Popular Culture Journalism (JOUR494): Class recaps for Nov. 5 and 7 — Weingarten week!

Sorry for the delay in recapping. You can tell that the semester has reached the frenzy point here at the School of Journalism. My crew in the Pollner seminar (aka this class) is spread so thin that you can hear the knives clanking in their mayonnaise jars; just being around them makes me vicariously exhausted. I remember this part of college quite well: all the term papers coming due at once, the looming finals, the registration (and graduation) deadlines for next semester, and the inescapable realization that the student newspaper still has to come out. A good number of my students went to Helena on Tuesday to cover election night for their advanced reporting classes, but managed to return, bleary-eyed, in time for our Wednesday Skype session with the multi-Pulitzered Gene Weingarten. (Depicted above, as he is every Sunday in the Washington Post Magazine, by illustrator Eric Shansby.)

On Monday (the 5th), we had discussed seven stories in Gene’s book, The Fiddler in the Subway, and once again, it turns out that a Weingarten story will start about 100 different discussions about 100 different things — some of them related to the topic, many of them tangential. That’s why his Washington Post online chat has evolved into a free-associative conversation among like-minded strangers/readers about the many ways that the human condition is both funny and horrifying.

I was happy to let the class conversation spin out too, so long as we kept noticing how damn entertaining (and gripping) Gene’s feature stories are. Remember: They all ran in a newspaper. Stories like this can and should run alongside the day’s news, in print and online. If you ghettoize (or elevate) great feature writing to some special twee place on the web or in heavy-paper-stock journals, a la McSweeney’s, you significantly lessen their power to surprise. You also reduce the potential audience.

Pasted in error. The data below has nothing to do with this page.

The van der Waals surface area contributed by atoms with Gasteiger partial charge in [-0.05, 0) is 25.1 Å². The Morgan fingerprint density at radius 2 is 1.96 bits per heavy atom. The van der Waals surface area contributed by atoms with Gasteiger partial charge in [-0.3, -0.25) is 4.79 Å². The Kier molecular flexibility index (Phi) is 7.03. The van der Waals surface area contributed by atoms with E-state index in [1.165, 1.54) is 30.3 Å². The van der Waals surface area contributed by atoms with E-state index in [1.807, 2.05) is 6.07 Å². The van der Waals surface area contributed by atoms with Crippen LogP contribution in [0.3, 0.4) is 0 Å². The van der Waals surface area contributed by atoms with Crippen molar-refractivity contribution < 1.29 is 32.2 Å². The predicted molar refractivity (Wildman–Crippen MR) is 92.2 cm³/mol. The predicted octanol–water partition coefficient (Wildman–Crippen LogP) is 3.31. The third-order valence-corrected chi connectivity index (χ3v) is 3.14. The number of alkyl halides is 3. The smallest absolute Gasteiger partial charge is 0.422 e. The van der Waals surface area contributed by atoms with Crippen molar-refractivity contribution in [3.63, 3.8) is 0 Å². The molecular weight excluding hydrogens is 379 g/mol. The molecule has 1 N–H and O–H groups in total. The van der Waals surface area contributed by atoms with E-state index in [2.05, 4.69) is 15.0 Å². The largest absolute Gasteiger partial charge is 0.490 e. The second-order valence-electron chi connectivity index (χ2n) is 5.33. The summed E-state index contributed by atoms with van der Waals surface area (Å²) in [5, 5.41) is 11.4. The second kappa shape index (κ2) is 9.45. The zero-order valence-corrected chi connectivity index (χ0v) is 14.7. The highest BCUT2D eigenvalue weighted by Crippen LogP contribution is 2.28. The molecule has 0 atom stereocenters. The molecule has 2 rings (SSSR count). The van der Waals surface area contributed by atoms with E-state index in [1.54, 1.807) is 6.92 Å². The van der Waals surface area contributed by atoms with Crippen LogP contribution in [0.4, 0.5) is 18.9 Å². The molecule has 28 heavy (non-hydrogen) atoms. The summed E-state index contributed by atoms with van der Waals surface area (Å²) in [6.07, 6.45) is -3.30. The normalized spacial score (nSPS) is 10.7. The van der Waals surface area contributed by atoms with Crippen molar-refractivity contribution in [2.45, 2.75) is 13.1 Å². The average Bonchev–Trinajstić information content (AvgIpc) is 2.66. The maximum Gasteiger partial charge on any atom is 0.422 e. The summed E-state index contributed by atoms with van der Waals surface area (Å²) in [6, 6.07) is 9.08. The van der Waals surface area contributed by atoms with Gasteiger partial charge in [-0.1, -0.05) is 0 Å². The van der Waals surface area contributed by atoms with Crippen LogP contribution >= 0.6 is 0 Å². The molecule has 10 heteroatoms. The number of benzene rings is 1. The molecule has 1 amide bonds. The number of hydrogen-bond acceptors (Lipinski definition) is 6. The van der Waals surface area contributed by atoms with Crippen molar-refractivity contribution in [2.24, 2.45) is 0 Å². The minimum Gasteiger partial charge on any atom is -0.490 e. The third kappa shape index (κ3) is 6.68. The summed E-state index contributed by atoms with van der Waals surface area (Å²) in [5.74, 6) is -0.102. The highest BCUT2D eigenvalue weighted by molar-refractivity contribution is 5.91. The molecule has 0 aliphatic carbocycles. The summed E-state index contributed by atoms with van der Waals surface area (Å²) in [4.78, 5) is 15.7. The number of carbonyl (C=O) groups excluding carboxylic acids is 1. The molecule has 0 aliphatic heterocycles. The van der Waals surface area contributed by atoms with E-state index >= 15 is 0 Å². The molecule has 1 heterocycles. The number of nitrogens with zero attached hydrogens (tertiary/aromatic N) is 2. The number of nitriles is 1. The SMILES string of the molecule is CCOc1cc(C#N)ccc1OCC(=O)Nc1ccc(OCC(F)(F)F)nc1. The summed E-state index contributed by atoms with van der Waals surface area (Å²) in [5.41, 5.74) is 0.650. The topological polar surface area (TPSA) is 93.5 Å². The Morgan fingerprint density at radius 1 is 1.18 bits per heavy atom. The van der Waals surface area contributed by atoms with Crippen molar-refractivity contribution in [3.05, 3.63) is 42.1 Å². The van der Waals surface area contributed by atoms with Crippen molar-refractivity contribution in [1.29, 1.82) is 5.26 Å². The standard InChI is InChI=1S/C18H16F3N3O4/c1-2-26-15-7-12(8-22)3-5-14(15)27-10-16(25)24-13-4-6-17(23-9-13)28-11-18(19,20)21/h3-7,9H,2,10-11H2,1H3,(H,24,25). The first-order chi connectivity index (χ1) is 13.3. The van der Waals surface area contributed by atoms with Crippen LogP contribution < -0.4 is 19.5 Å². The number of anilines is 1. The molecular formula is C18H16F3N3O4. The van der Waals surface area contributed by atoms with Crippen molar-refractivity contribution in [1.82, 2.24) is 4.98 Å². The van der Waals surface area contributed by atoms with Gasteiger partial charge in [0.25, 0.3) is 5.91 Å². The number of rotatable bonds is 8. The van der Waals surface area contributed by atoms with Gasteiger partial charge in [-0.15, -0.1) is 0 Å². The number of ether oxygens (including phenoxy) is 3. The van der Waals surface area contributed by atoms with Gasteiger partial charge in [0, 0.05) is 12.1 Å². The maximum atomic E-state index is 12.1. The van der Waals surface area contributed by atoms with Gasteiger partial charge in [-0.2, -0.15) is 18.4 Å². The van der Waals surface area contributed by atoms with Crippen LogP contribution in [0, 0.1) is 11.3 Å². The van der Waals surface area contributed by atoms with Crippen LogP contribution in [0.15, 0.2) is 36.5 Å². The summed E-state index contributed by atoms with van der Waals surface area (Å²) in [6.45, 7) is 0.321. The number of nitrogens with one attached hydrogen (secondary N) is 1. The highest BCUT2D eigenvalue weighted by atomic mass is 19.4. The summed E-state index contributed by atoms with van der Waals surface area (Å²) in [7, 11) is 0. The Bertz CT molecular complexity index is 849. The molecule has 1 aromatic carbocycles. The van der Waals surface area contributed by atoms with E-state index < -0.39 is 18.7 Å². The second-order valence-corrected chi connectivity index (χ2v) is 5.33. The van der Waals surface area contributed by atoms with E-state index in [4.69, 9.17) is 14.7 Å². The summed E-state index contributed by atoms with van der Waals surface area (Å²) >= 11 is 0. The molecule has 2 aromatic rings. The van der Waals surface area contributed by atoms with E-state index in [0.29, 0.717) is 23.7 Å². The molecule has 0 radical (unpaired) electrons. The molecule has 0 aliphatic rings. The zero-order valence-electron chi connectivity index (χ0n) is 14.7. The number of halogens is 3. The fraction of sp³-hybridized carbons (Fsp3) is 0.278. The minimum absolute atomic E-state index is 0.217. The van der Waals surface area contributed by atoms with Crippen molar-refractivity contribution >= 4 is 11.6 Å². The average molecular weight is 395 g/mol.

Talking to Gene in person (or as close as we can get — Skype really is amazing, when the signal is strong) can give readers a whole new insight into why his stories are the way they are, and why they are so good.

Our one-hour conversation addressed some of the stories we read from The Fiddler in the Subway — especially “The Great Zucchini,” “The Armpit of America,” “Doonesbury’s War,” and “Tears for Audrey.” (Shockingly, we never even got to talk about “The Fiddler in the Subway,” probably Gene’s best-known piece, in which he installed master violinist Joshua Bell in the Washington, D.C., subway system as a busker, to see if anyone would notice greatness in their hectic midst.)

The real takeaway from Gene’s work — the lesson I’ve always taken away, anyhow, from reading him and knowing him — is the sense of adventure or quest that defines almost all of his stories, whether they are humorous or tragic. They’re all trying to answer a question, sometimes not always answerable, but always about the human condition in one way or another: Why does Washington’s most successful children’s entertainer-for-hire have such a disorganized personal life? Why did the Hardy Boys books seem so great to a 12-year-old Gene and yet so awful to a middle-aged Gene, and who wrote those books anyhow? What’s the “worst” town in America, subjectively speaking? What’s up with someone who never votes?

Many of the stories are written and structured as a quest, in such a way that you can see how the reporting went, how the facts were discovered, how the story is built. It’s like visiting a cathedral that is still surrounded by the scaffolding.

We talked to Gene about reporting and structure. I noticed — and tried to get him to explain — how easily people tend to let him in, even when he is upfront with them about the sarcasm and humor that may work against their best interests when the story is published. Such as when he calls up a non-voting Michigan man named Ted Prus and asks if he can profile him — a conversation recounted at the top of the story:

“Hi. This is The Washington Post. Are you registered to vote?”


“Are you planning on voting?”


“We’d like to write a long story about you. Would you be interested? It would make you famous.”